7. The combination with the main rails and siding, of the switch rails, a switch stand having a rotatable semaphore arm, a bridge bar forming a connection between the switch rails and one end of the semaphore arm, a rod section pivotally connected with the bridge bar and having one end thereof provided with an elongated slot, a stub shaft provided with a laterally extending pin work ing in the slot in the rod section, a weighted lever pivotally mounted on the stand, a rod forming a pivotal con nection between the lever and stub shaft, a hand operat ing lever secured to the semaphore arm and normally resting against the weighted end of the lover, a tappet carried by the stub shaft, and a track device for depressing the tappet thereby to effect the closing of the switch.
8. The combination with the main rails and siding, of the switch rails, a stub shaft operatively connected with the switch rails and provided with a tappet, a sectional operating shaft provided with terminal actuating lingers adapted to engage the tappet, and spring actuated bars operatively connected with the operating shaft for effecting the closing of the switch.
9. The combination with the main rail and siding, of the switch rails, a sectional shaft operatively connected with the switch rails, a trip bar operatively connected with some of the sections of the shaft and actuated by a passing train to e'ifect the closing of the switch, and a cut-out bar connected with the adjacent shaft sections.
10. The combination with the main rails and siding, of the switch rails, a sectional shaft operativeiy connected with the switch rails, a toggle connection between some of the sections of the shaft, a track device for rotating the shaft to eifect the closing of the switch, and a cut-out device operatively connected with the toggle carrying sections.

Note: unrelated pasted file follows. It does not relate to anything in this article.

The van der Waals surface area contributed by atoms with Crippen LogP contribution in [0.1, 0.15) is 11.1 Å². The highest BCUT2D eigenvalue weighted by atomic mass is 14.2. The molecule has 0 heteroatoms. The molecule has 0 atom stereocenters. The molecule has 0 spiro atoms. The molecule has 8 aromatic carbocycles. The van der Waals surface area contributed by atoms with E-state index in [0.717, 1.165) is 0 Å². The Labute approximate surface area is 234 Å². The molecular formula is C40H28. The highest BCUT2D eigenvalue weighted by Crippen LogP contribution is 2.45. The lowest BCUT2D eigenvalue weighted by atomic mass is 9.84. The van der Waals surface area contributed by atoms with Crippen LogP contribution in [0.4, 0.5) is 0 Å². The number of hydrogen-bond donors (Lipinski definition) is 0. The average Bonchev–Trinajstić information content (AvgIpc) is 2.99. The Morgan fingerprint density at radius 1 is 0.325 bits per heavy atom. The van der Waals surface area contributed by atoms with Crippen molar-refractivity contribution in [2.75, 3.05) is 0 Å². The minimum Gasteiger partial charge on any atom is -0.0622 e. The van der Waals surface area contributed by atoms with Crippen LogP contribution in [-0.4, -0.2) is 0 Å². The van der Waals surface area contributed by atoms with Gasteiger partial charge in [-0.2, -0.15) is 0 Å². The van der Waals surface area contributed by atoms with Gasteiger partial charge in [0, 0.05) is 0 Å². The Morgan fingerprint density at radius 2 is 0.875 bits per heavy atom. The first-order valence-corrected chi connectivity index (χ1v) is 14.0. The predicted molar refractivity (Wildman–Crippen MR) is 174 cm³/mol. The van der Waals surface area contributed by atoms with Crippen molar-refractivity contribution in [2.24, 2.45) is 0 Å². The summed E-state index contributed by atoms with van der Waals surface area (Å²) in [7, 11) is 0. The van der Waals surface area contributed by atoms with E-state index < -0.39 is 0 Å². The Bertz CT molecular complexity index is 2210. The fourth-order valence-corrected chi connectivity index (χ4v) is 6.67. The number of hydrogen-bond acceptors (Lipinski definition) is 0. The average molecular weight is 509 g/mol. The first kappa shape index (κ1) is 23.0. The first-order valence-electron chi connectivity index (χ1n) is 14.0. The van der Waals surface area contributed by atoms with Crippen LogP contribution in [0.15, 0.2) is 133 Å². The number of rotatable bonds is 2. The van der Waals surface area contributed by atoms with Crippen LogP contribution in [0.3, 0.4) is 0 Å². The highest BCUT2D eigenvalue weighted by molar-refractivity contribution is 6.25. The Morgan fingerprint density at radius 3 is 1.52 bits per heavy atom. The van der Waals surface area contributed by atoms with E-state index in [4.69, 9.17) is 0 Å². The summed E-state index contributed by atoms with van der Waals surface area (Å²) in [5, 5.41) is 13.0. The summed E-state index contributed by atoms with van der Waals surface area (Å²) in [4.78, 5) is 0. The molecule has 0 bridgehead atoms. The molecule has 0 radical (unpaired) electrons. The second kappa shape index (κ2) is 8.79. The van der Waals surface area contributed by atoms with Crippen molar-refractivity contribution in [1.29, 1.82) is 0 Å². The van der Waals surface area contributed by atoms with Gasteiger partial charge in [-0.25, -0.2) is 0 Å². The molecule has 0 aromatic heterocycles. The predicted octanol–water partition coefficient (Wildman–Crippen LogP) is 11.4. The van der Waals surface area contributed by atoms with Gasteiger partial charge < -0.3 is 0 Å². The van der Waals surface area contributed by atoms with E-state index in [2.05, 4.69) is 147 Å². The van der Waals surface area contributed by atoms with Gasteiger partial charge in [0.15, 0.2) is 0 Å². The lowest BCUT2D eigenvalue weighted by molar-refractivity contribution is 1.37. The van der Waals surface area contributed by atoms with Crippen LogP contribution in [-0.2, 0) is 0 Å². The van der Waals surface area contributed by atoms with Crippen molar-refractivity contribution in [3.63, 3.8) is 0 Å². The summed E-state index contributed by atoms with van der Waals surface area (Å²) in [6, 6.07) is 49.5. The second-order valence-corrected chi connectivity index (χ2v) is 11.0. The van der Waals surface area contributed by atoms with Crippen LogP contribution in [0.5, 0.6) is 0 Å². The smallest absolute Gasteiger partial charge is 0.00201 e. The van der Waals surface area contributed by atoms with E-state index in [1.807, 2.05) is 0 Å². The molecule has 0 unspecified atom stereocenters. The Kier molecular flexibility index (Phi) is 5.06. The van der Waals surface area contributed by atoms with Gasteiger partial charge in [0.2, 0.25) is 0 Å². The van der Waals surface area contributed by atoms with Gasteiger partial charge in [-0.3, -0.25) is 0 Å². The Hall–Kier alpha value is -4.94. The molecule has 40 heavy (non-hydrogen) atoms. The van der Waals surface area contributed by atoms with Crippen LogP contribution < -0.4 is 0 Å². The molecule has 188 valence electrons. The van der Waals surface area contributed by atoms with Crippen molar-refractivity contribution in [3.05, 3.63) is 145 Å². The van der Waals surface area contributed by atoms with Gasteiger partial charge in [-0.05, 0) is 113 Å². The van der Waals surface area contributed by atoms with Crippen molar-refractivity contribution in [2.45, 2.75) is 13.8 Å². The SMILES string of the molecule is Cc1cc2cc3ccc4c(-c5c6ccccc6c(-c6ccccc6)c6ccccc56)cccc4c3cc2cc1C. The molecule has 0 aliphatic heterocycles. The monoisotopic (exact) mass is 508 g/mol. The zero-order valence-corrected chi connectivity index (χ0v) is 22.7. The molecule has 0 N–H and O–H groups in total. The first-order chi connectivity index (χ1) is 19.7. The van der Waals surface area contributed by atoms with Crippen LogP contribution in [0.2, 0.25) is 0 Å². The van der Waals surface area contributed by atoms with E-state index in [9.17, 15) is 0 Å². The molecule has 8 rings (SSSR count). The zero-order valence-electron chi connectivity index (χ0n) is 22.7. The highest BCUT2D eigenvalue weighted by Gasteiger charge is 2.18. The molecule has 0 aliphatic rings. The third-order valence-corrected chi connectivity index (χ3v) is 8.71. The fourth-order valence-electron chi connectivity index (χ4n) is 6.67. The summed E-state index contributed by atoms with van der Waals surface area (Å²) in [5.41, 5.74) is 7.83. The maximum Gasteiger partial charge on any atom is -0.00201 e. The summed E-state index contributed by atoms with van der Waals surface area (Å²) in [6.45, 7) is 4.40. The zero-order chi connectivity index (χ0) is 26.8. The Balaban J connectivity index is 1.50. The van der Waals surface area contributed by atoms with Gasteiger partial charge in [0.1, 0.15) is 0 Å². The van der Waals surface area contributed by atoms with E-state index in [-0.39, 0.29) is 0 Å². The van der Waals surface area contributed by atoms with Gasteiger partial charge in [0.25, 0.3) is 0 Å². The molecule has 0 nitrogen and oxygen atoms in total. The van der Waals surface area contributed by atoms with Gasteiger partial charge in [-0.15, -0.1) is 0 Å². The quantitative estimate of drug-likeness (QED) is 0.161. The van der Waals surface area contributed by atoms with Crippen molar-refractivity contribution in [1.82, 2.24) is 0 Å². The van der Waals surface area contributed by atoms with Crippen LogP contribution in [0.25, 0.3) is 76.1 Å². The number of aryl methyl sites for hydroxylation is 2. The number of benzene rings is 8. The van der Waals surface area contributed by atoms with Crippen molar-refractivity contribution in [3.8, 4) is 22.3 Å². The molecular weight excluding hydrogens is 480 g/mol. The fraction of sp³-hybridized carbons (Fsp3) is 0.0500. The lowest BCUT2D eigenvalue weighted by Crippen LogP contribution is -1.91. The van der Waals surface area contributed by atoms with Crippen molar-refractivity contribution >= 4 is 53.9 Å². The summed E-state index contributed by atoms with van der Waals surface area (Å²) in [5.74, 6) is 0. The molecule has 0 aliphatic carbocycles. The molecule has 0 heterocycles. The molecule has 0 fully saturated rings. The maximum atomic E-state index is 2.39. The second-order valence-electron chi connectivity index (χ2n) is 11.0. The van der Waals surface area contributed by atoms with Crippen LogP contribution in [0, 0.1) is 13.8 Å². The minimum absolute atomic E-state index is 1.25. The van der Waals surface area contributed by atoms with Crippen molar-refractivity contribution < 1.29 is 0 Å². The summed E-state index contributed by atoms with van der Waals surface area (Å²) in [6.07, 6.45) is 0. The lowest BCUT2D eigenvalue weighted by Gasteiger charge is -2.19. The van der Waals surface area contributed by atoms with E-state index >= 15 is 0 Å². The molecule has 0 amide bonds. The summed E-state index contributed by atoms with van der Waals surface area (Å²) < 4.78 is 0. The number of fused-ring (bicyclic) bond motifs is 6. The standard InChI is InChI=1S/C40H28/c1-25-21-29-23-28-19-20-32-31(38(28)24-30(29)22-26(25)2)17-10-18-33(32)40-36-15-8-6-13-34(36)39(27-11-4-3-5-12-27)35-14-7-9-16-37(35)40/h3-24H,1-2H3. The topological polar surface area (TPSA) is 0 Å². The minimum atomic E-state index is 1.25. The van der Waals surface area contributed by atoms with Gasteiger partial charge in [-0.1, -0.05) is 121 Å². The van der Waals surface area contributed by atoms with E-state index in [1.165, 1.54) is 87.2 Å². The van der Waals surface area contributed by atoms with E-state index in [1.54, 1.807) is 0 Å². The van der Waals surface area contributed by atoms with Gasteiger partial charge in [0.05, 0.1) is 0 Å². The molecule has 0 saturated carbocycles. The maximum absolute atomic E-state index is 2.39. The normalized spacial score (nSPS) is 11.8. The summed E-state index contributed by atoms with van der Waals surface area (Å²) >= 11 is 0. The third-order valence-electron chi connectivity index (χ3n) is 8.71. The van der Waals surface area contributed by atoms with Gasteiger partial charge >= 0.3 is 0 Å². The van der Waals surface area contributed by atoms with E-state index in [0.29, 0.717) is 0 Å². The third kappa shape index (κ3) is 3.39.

11. The combination with the main rails and siding, of the switch rails, a stub shaft operatively connected with the switch rails and provided with a tappet, an operating shaft including main and auxiliary sections, an actuating finger carried by one end of each main section and adapted to engage the tappet for effecting the closing movement of the switch, auxiliary shaft sections pivotally connected with the main shaft sections, spring pressed actuating trips operatively connected with the auxiliary shaft sec tions for depressing the actuating fingers, cutout trips operatively connected with the main shaft sections for elevating the fingers, and a toggle connection between the cut out trips and auxiliary shaft sections.
In testimony that we claim the foregoing as our own, we have hereto affixed our signatures in the presence of two witnesses.
CARROLL M. BELL. AUGUST DYKSTRA. Witnesses Z. 1 Lrr'rnn, H. C. CONSTABLE.
US38092807A 1907-06-26 1907-06-26 Automatic switch mechanism. Expired - Lifetime US864879A (en)

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US38092807A US864879A (en) 1907-06-26 1907-06-26 Automatic switch mechanism.